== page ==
Novels, Science, SFF

The August Birds: 12 August, 1883

august birds cover jpgSo. I’ve recently published my first novel, The August Birds. Because it takes place over the month of August, with each day corresponding to a chapter, I’ll be uploading it piecemeal over the next few weeks. If this is your first stop, the story starts here.

AUGUST 12, 1883


“It’s a funny looking thing,” said August, frowning.

The animal he was staring at looked like a cross between a horse and a zebra. The front half was striped like a zebra, striped in dark and white, and the back half was a deep, solid brown.

“She is not an it,” said Muninn. “She is a quagga.”

“She looks sad,” said August, peering through the bars. The quagga was huddled in a corner, and her head was hanging down.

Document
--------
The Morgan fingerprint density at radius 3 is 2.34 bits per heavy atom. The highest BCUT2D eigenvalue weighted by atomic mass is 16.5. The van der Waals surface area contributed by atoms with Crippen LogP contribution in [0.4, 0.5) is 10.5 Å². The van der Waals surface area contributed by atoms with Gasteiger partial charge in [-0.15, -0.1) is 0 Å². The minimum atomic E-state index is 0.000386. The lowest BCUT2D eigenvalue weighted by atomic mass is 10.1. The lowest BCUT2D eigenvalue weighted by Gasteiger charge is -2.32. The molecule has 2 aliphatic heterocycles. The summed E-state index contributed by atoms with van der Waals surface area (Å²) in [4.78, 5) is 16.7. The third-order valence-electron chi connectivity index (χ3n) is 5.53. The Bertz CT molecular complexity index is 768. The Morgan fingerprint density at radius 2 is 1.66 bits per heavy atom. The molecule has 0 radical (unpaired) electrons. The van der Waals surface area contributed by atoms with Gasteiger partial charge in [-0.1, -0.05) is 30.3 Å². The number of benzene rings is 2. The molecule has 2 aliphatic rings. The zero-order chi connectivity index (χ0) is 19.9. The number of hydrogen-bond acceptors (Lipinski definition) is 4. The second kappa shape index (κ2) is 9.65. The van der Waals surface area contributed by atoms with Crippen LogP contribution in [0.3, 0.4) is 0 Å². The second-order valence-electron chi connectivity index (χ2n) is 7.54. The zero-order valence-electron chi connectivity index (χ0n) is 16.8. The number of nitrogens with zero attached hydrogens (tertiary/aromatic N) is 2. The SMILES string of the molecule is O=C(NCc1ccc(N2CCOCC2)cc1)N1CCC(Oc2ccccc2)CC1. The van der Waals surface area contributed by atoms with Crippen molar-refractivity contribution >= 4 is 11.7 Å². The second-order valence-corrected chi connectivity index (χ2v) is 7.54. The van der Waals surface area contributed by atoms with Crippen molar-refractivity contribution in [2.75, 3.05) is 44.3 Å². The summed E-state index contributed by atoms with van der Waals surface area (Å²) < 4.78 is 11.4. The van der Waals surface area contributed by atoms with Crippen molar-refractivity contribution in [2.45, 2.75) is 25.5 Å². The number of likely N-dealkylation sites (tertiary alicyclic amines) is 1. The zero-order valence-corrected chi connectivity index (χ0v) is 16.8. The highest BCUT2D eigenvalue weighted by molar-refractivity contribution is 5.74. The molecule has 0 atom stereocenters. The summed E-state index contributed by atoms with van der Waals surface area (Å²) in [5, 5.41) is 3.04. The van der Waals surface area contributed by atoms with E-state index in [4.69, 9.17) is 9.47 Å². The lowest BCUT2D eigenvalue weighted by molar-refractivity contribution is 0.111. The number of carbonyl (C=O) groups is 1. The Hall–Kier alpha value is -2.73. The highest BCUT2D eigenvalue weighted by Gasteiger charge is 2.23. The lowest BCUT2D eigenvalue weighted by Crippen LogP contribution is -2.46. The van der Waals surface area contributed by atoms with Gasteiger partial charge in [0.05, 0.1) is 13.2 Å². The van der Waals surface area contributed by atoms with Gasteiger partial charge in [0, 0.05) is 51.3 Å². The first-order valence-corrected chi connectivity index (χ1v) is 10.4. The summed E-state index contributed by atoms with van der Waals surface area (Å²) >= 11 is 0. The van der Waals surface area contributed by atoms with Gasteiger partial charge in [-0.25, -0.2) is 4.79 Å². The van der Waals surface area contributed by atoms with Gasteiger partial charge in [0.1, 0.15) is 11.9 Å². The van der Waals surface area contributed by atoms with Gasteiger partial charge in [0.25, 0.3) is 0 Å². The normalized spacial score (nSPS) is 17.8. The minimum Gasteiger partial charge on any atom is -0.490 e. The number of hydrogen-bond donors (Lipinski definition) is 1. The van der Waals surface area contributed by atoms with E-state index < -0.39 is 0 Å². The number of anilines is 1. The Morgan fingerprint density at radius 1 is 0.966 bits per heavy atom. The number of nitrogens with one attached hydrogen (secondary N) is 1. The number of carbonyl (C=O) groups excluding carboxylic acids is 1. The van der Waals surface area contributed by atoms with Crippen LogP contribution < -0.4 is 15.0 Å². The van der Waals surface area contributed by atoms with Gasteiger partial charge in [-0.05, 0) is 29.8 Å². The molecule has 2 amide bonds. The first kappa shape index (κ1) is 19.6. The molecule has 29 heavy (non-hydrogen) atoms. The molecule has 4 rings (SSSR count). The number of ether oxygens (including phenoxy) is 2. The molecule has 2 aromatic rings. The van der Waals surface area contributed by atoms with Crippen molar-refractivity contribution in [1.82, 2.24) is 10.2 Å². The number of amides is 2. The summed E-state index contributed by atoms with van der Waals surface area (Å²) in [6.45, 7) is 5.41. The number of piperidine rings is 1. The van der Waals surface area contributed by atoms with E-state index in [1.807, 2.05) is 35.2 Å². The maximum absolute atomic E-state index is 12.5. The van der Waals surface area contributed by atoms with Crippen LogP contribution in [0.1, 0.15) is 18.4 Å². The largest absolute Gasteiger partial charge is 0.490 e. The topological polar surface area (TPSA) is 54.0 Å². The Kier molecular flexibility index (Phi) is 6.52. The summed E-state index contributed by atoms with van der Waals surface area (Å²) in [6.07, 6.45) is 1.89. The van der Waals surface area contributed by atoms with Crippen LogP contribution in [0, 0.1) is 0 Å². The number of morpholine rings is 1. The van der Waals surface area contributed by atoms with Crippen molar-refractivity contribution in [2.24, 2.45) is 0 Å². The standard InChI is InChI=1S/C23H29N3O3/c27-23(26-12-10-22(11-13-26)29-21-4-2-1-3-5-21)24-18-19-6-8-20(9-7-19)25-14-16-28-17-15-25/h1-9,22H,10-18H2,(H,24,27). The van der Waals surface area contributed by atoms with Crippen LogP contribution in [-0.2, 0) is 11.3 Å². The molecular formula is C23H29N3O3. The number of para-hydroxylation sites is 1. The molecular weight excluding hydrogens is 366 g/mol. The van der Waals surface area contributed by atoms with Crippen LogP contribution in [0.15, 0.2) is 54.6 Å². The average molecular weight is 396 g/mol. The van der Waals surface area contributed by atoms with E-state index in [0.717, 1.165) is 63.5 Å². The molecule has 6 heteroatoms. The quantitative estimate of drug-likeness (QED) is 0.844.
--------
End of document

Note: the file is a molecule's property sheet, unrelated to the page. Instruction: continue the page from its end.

“She is sad,” said Muninn. “She is lonely, and she is dying, and she is the last of her kind.”

“Is she going to die today?” said August, distressed. His own death was so close, now, that he could pity it all the more in others.

“Yes,” said Muninn. “Very soon. And it will be unremarked, almost. No-one will know, when they find her, that she was the last quagga, the last ever. They will only find that out later.”

“What happened to the rest of them?” said August.

“They were hunted until they died,” said Muninn. “Until none of them were left but her.”

“And now she’s dying,” said August. “She must be so scared. She must wonder what we’re going to do to her.”